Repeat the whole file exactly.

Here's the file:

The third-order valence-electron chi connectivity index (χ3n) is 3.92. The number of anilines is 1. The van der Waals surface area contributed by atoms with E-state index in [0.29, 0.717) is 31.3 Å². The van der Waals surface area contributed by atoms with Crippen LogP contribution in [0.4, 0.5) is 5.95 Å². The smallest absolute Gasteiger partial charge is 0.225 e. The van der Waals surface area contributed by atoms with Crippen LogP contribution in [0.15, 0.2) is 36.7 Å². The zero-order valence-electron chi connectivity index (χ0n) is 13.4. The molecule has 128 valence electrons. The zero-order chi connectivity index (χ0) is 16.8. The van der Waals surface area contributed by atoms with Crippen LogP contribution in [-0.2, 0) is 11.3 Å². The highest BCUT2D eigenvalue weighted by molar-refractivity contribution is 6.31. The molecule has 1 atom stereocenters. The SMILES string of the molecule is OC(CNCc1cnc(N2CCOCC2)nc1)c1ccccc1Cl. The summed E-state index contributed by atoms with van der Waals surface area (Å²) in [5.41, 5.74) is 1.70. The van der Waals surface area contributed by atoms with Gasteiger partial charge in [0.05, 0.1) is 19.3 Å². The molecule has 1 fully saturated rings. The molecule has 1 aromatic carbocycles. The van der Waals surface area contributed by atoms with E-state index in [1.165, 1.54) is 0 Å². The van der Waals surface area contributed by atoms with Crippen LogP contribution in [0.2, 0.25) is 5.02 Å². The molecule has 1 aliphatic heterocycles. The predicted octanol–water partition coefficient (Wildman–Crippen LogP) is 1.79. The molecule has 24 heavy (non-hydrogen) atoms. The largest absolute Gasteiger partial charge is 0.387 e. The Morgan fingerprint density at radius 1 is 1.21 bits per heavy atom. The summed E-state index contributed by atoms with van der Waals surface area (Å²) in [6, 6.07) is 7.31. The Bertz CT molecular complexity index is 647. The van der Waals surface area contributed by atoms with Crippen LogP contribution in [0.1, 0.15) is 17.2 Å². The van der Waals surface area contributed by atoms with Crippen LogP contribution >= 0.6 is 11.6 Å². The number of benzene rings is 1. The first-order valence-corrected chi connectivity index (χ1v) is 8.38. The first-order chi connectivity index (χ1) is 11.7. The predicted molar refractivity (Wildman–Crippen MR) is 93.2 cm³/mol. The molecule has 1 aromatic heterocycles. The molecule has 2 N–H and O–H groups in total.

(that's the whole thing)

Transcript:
The third-order valence-electron chi connectivity index (χ3n) is 3.92. The number of anilines is 1. The van der Waals surface area contributed by atoms with E-state index in [0.29, 0.717) is 31.3 Å². The van der Waals surface area contributed by atoms with Crippen LogP contribution in [0.4, 0.5) is 5.95 Å². The smallest absolute Gasteiger partial charge is 0.225 e. The van der Waals surface area contributed by atoms with Crippen LogP contribution in [0.15, 0.2) is 36.7 Å². The zero-order valence-electron chi connectivity index (χ0n) is 13.4. The molecule has 128 valence electrons. The zero-order chi connectivity index (χ0) is 16.8. The van der Waals surface area contributed by atoms with Crippen LogP contribution in [-0.2, 0) is 11.3 Å². The highest BCUT2D eigenvalue weighted by molar-refractivity contribution is 6.31. The molecule has 1 atom stereocenters. The SMILES string of the molecule is OC(CNCc1cnc(N2CCOCC2)nc1)c1ccccc1Cl. The summed E-state index contributed by atoms with van der Waals surface area (Å²) in [5.41, 5.74) is 1.70. The van der Waals surface area contributed by atoms with Gasteiger partial charge in [0.05, 0.1) is 19.3 Å². The molecule has 1 fully saturated rings. The molecule has 1 aromatic carbocycles. The van der Waals surface area contributed by atoms with E-state index in [1.165, 1.54) is 0 Å². The van der Waals surface area contributed by atoms with Crippen LogP contribution in [0.2, 0.25) is 5.02 Å². The molecule has 1 aliphatic heterocycles. The predicted octanol–water partition coefficient (Wildman–Crippen LogP) is 1.79. The molecule has 24 heavy (non-hydrogen) atoms. The largest absolute Gasteiger partial charge is 0.387 e. The Morgan fingerprint density at radius 1 is 1.21 bits per heavy atom. The summed E-state index contributed by atoms with van der Waals surface area (Å²) in [6, 6.07) is 7.31. The Bertz CT molecular complexity index is 647. The van der Waals surface area contributed by atoms with Crippen LogP contribution in [0.1, 0.15) is 17.2 Å². The van der Waals surface area contributed by atoms with Crippen LogP contribution >= 0.6 is 11.6 Å². The number of benzene rings is 1. The first-order valence-corrected chi connectivity index (χ1v) is 8.38. The first-order chi connectivity index (χ1) is 11.7. The predicted molar refractivity (Wildman–Crippen MR) is 93.2 cm³/mol. The molecule has 1 aromatic heterocycles. The molecule has 2 N–H and O–H groups in total.